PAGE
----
I glance back. Lana, who looks a little revolted at the consumption of my fear, has her head turned. "I'm going to get you out," I whisper to Genn.

She squints, doubtful. "Trust me," is all I dare say before turning toward the Pretender, as Alexander called him. Swallowing, I move a little closer and study his face.

He's not saying anything, not even looking at me. His closed demeanor is like a carefully contained bottle. His worry is only evident in the taut hunch of his shoulders and the line on his forehead. Much different than Alexander's confidence, so charmingly sure of his place at the very top of the heap, secure that the world is his and that he's safe in it, without ever having considered otherwise.

As if feeling my stare, he looks up, and just like that, his expression shifts and his eyes come to life.

I don't know if you know this about yourself, but see the way he's hardly blinking, and his face is all indifferent and intense at the same time? That's exactly what you do.

Before real-Alexander can answer, I reach out and cup fake-Alexander's cheek. His skin is hot and dry and instantly warms my hand. I pull back.

And he's hot. Just like you. I pause. Do not say what you're thinking of saying right now.

I wasn't, he mutters as if offended—but of course can't help adding, Obviously I already knew I was hot.

In temperature.

And otherwise.

"What are you doing?" the fake Alexander asks. Same smoky, rough voice.

I press my lips together. From the corner of my eye, I can see Lana watching us. An idea comes to me, and I start talking as I use my finger to draw in the dirt on the other side of fake-Alexander.

"Do you need any fear? I can conjure some up if you like."

I write: Ur not A.

Fake-Alexander glances at my message, then back to me. "I'm fine," he says slowly. And then, quieter, "Ask me anything."

I narrow my eyes, searching his face for signs of deception. His promise is vague enough, I don't think Lana will catch on to what's happening. There's no way she'd guess the duplicate in front of me isn't the genuine article. The only thing stopping me from believing is the sarcastic commentary in my head.

"About my family," he continues. "My past. Enna. Anything."

At the mention of Enna's name, Alexander flares up. I stiffen. I know, from experience, what an incredibly private detail that is.

I shift closer. "About me. What do you know about me?"

Smart, Alexander acknowledges. Someone in his life might know about Enna. But no one knows anything about me. At least not as much as he knows.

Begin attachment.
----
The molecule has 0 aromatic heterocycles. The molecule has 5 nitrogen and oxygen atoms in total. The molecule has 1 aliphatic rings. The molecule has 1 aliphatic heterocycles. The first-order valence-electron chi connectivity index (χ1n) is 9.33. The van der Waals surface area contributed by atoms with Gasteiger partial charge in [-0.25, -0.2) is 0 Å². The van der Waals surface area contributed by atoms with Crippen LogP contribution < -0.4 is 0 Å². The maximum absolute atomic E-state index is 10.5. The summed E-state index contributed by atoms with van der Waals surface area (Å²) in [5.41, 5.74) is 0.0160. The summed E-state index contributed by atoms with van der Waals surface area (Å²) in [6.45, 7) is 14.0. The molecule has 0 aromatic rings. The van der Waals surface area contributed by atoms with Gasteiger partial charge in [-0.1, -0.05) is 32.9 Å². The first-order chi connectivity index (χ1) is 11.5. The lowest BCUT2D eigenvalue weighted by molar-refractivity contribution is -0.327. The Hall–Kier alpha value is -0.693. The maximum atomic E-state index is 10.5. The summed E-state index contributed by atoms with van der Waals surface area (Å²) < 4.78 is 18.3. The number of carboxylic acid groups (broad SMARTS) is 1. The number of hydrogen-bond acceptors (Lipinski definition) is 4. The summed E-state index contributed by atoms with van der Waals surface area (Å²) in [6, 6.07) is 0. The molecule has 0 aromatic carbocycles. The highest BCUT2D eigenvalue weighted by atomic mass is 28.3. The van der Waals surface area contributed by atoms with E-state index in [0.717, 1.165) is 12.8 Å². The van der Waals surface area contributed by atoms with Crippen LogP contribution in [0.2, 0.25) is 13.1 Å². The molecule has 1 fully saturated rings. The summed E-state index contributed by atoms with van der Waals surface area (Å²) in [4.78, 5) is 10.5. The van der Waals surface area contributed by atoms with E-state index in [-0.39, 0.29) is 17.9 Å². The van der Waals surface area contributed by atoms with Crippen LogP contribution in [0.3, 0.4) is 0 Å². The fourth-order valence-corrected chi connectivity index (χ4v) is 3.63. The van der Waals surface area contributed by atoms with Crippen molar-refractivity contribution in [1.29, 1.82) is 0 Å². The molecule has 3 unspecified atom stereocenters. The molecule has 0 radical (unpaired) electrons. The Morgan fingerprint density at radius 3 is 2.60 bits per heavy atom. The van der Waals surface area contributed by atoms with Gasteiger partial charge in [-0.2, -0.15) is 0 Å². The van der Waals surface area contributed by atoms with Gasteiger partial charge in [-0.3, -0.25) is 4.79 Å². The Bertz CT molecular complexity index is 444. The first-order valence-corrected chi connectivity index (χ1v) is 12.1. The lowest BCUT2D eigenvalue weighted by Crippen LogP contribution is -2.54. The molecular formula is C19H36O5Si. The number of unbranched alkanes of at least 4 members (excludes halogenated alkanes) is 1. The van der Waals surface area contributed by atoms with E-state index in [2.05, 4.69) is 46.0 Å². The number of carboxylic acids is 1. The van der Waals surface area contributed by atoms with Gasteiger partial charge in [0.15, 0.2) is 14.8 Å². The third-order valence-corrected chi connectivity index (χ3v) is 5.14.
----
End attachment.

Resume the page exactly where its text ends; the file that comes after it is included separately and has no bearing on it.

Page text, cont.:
Fake-Alexander's gaze softens. It looks borderline tender.

But then Donovan comes in and growls upon seeing me. "What is she doing in here?" he asks Lana, holding the door flap in one arm.

She frowns. "Relax. I'm watching her. What's she going to do?"

"Get out," he says to me.

I embrace Genn. "We have a plan," I whisper in her ear and stand up, making sure to stomp over and obliterate my message in the dirt as I go. Donovan oh-so-kindly holds the tent flap open.

I have no idea who he is, or how he's managing such an impressive impersonation. He can fend for himself.

I bite my lip guiltily, weaving through tents. I don't know either, obviously, but he doesn't seem like a bad guy, whoever he is. On the other hand, if he has Alexander's power, it's the Dreams who get in his way who'll need the sympathy.

I think I can get Genn out of the tent. I show Alexander my plan, improvised and full of potential problems as it is. But after that, I have no idea where to go, or how to stop Donovan from catching us all over again.

Wait until after dark, then leave our connection open. I can help you. Do you know where they put the Reality Skippers?

Yeah. They're just—right there. Will that work?

Trust me.

I hold back my retort. As if he has my best interests at heart. I run a hand through my hair. —Okay.

Without warning, he closes our link. I feel empty without him, and colder. Rubbing my arms, I walk around another tent and see Mo sitting under a propped canopy, whittling a chocolate flute. He glances up as I approach.


"Mind if I sit by you?" I ask, nodding at the makeshift log next to him.

"Ne vous gênez pas."

Whatever that means. I take his smile as consent and sit down.

"Try zis," he says and hands me a piece of chocolate.

I bite off a small piece and close my eyes. A sharp intake of bliss surprises me. "It's good."


I look at my glowing skin. With a twirl of his finger, my luminance fades and he sighs.

"A little bitter, your joy," he says. "But still appetizing."

I glance down at my chocolate and frown. Dreams create joy, maybe, but then they steal it. Mo literally robbed me of mine. Not that I feel its absence, but still. Going by side effect, it's almost better to meet a Nightmare than a Dream; better to lose your fear than your happiness.

Maybe that's what I'll tell people, if I ever get home. Nightmares help us get rid of our fear. By using BlissMax, we're keeping it bottled inside us, and one day, that decision is going to come back to bite.

We lapse into silence, Mo whittling away. Occasionally he gives a tiny shudder. I don't think this atmosphere is any more pleasant to the Dreams than it is to me. I think it's getting darker; hard to tell, without the sun. I see Donovan on the other side of the camp and with a muttered farewell to Mo, I walk over to him. "Excuse me," I say. "Where do I sleep?"

Silence. Staring.

"With me." He says it with reluctance.


He points at a nearby tent and raises his eyebrows.


I shuffle to his tent, where I can only assume he hasn't left anything valuable or secretive out in the open for me to find. Inside is pretty standard, with a cot that I'm only too happy to steal before he gets in. Not that I won't relinquish ownership if he asks nicely—ha.

Other than that, it's mostly empty. There's a chest, but it isn't locked so probably doesn't hold more than clothes and other necessities. A few rolled papers—maps, maybe?—are on the ground between the chest and a crude-looking stool.

I lie on my back and stare at the canvas ceiling. I don't know how I'll manage to leave without Donovan knowing, but he seems less than concerned with the prospect of my rebellion. I'll figure it out.